Dot-com mudslinging and retailers jockeying for position were fit to be featured this past week. Let's take a closer look.

It's lonely at the top
Sometimes, you pay the price for having "Don't be evil" as your officially unofficial corporate motto. Of the many companies and groups gunning for Google (NASDAQ:GOOG) these days, the latest is the Authors Guild, accusing Google of "massive copyright infringement" related to its ambitious Google Print project.

It's easy to see why the writers organization would want a say in Google's plan for world domination. Google Print is aiming to scan millions of books to make them searchable online. Google is claiming that it has a legal right to do so as "fair use" and that it will only be reporting on snippets of copyrighted works.

There's a lot at stake for Google, the world's leader in online advertising. There is nothing as lucrative as paid search, when folks are connected and in seek mode. Google can smell the golden opportunity of using literary classics to expand its reach in a field that it already dominates.

Companies like online retailer (NASDAQ:AMZN) allow users to perform limited searches of book text, but that has been done with publisher cooperation and the ultimate intent to sell. This issue may prove to be a challenge for Google.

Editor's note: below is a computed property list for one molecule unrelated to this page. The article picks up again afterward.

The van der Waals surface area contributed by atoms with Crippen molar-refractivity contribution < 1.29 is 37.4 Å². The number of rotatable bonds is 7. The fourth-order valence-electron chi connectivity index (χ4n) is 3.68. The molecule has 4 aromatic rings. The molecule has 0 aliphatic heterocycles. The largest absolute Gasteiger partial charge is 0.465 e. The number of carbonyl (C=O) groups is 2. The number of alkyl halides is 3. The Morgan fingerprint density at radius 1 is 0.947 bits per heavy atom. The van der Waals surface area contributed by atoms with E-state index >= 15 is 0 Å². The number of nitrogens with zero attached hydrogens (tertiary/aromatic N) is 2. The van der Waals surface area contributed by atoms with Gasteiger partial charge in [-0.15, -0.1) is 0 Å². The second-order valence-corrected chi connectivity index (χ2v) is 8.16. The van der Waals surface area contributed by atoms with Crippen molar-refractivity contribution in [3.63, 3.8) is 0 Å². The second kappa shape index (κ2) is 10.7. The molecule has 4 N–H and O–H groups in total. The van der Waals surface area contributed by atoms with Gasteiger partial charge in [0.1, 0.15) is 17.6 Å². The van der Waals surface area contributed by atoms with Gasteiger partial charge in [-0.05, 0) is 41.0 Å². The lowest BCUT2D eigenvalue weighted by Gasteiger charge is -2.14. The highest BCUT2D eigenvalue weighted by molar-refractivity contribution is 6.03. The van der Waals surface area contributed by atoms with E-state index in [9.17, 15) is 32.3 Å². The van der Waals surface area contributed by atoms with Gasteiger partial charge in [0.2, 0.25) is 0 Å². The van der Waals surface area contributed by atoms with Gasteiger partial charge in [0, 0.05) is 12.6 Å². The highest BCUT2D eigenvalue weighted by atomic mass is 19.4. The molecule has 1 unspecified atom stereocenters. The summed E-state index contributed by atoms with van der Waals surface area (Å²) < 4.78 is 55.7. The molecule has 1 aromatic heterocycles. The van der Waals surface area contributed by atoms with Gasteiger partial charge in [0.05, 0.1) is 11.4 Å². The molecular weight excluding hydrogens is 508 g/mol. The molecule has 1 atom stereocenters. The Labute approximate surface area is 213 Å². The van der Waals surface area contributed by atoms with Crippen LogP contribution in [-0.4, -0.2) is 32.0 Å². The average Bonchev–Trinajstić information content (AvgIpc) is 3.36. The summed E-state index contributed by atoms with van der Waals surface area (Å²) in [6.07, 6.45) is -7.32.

That's the way it's been lately. Everyone cheered Google on when it was the underdog, but now that it's the top dog, allegiances are wavering. From rights to its Gmail moniker to accepting AdWords ads for trademarked keywords, Google's legal challenges keep piling on.

Then again, Google probably wouldn't have it any other way. Being contested every rung of the way up the ladder is a sign of corporate respect. Google may very well come out of this even stronger -- and donning a bigger target -- than before. That's what survivors do. Do you know what "no evil" is backwards? Live on!

You can call this one Better Buy
After Best Buy (NYSE:BBY) posted soft results earlier this month, few expected Circuit City (NYSE:CC) to buck the trend. Best Buy was the market leader. It would dictate the tide, with smaller rivals sometimes going out with the undertow.

Not now. Circuit City came through with powerful results as the consumer electronics chain reversed a year-ago loss and produced same-store comps growth of 5.3% for the quarter.

This doesn't mean that Best Buy is handing over the growth baton. However, it does mean that Circuit City is making headway in its quest to matter. It will be interesting to see if this momentum carries over to the critical holiday shopping season. If Circuit City comes out on top, only then may "Circuit City" and "leader" be worthy of being used in the same sentence.

The headlines behind this week's stories:

Until next week, I remain,

Rick Munarriz and Best Buy are Motley Fool Stock Advisor picks.

Longtime Fool contributor Rick Munarriz loves to take a look back, even though he realizes that an investor cannot live off the rearview mirror alone. He does not own shares in any of the companies mentioned in this story. The Foo l has a disclosure policy. He is also part of the Rule Breakers newsletter research team, seeking out tomorrow's ultimate growth stocks a day early.